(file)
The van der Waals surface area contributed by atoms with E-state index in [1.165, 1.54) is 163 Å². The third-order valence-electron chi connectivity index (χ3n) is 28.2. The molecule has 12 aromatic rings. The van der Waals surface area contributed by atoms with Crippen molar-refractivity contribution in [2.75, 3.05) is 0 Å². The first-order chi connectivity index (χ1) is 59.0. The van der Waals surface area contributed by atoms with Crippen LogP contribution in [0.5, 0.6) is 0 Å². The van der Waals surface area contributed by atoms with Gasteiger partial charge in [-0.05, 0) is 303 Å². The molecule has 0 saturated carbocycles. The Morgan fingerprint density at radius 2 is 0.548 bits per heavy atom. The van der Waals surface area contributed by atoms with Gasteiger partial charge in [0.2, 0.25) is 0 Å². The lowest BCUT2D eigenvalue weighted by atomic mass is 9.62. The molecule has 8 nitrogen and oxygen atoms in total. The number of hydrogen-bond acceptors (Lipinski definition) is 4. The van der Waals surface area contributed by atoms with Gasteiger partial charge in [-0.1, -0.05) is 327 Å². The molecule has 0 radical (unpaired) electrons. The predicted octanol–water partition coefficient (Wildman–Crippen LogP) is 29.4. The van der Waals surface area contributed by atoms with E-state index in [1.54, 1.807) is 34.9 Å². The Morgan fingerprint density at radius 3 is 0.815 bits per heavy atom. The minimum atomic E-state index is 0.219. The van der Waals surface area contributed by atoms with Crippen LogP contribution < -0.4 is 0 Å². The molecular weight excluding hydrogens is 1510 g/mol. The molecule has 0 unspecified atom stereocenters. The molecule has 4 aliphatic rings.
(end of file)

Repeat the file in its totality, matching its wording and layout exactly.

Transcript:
The van der Waals surface area contributed by atoms with E-state index in [1.165, 1.54) is 163 Å². The third-order valence-electron chi connectivity index (χ3n) is 28.2. The molecule has 12 aromatic rings. The van der Waals surface area contributed by atoms with Crippen molar-refractivity contribution in [2.75, 3.05) is 0 Å². The first-order chi connectivity index (χ1) is 59.0. The van der Waals surface area contributed by atoms with Crippen LogP contribution in [0.5, 0.6) is 0 Å². The van der Waals surface area contributed by atoms with Gasteiger partial charge in [-0.05, 0) is 303 Å². The molecule has 0 saturated carbocycles. The Morgan fingerprint density at radius 2 is 0.548 bits per heavy atom. The van der Waals surface area contributed by atoms with Gasteiger partial charge in [0.2, 0.25) is 0 Å². The lowest BCUT2D eigenvalue weighted by atomic mass is 9.62. The molecule has 8 nitrogen and oxygen atoms in total. The number of hydrogen-bond acceptors (Lipinski definition) is 4. The van der Waals surface area contributed by atoms with Gasteiger partial charge in [-0.1, -0.05) is 327 Å². The molecule has 0 radical (unpaired) electrons. The predicted octanol–water partition coefficient (Wildman–Crippen LogP) is 29.4. The van der Waals surface area contributed by atoms with E-state index in [1.54, 1.807) is 34.9 Å². The Morgan fingerprint density at radius 3 is 0.815 bits per heavy atom. The minimum atomic E-state index is 0.219. The van der Waals surface area contributed by atoms with Crippen LogP contribution < -0.4 is 0 Å². The molecular weight excluding hydrogens is 1510 g/mol. The molecule has 0 unspecified atom stereocenters. The molecule has 4 aliphatic rings.